55% of IT managers want employees to return to the office, spurred by recession ZDNet Japan

With inflation rising and businesses fearing a recession, the future prospects for flexible working have become less clear in recent months.

A person who works overtime alone in the office

Courtesy: Dimitri Otis/Getty

Statistics published by the UK Office for National Statistics (ONS)In the UK, more than 3 in 10 workers work at least partially remotely, according to the report. Workers who could work from home in some way reported having a better work-life balance (78%), having fewer distractions (53%) and being able to get more work done (52 %).

Naturally, employees don’t want to give up their hard-earned freedom. But employers may have other plans.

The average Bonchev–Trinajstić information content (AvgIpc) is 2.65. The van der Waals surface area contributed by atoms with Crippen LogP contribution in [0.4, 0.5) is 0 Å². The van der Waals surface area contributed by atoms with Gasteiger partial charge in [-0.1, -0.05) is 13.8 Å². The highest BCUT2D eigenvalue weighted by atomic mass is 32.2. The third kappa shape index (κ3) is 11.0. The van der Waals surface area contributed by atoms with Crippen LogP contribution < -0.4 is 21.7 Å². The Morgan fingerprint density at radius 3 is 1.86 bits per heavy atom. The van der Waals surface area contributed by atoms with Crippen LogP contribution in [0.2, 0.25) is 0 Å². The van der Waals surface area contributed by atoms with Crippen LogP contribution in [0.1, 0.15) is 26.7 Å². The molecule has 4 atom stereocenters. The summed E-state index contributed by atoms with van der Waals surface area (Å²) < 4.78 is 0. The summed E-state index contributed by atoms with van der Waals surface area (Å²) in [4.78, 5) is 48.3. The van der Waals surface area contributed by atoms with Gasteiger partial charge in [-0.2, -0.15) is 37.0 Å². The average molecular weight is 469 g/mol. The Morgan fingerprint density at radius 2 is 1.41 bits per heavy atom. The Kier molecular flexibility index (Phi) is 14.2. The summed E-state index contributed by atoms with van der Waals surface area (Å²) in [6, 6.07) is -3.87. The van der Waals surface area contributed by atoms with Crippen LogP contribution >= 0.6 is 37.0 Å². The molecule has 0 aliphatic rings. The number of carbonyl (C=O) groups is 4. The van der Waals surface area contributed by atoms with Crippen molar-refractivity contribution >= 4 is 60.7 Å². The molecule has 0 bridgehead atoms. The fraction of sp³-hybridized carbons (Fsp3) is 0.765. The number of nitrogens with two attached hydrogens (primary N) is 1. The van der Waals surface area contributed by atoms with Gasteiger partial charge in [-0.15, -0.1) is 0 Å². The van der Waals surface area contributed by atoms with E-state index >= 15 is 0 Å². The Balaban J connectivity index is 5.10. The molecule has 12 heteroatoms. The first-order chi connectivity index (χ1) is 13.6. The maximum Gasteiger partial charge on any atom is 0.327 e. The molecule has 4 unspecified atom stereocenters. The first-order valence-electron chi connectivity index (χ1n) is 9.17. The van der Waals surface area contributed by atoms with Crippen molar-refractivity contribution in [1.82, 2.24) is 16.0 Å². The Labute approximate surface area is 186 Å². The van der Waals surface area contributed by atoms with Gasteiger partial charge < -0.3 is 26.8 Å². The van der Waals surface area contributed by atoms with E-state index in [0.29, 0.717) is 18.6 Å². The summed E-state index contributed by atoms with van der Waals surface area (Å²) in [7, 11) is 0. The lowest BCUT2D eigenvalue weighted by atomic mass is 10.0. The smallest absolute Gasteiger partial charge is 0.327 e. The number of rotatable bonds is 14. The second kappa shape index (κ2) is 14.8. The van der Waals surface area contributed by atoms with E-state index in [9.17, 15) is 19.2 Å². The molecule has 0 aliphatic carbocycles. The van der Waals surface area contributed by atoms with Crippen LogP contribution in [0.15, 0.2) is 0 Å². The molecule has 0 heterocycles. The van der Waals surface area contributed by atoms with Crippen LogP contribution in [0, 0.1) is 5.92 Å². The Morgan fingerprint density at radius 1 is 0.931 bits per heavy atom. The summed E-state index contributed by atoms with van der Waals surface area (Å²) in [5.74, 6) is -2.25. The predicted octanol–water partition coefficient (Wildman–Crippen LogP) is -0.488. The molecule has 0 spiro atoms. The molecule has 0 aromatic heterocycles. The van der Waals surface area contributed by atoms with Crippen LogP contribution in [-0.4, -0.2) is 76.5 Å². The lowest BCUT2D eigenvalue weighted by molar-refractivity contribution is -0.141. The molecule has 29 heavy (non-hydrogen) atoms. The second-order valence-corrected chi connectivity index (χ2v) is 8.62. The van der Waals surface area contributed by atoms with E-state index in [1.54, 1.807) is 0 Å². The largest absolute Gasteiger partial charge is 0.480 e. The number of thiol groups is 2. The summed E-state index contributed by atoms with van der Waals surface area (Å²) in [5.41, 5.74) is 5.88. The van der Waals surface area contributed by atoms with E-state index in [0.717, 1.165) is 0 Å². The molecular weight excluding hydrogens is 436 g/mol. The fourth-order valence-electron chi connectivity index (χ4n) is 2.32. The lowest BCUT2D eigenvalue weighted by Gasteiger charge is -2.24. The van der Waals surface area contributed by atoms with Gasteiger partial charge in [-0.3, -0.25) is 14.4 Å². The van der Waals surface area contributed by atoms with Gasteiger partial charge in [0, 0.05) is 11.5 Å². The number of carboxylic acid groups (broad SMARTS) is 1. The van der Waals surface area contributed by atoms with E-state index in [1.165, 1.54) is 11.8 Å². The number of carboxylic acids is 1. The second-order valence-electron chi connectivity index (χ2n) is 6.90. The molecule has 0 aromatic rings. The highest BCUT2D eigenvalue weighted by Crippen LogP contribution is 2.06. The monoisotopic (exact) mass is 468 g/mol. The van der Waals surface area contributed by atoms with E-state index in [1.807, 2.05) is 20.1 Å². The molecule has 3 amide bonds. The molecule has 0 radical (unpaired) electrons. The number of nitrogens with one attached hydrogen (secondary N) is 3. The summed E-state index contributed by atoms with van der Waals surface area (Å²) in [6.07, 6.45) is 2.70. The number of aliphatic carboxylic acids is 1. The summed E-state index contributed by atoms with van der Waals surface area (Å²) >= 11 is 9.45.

A.Team and MassChallengeReports recently completed and published in the United Statesfound that 55% of IT managers plan to ask staff to work more in the office over the next 12 months. An additional 53% of executives said the recession would make it easier for employees to return to the office. With stagnant jobs and job cuts likely to increase, some companies may be looking to take advantage of this to end (or at least limit) remote working.

Asking employees to return to the office in response to uncertain economic conditions feels more like a return to familiar habits than a practical way to weather future challenges. It can help leaders regain control and tighten control, but it doesn’t necessarily lead to increased productivity or engagement. Statistics from the ONS in the UK show that 78% of workers who telecommute say their work-life balance has improved, so depriving companies of this does not benefit them.

This article is from Red Ventures Overseasarticlewas published by Asahi Interactive for Japan.

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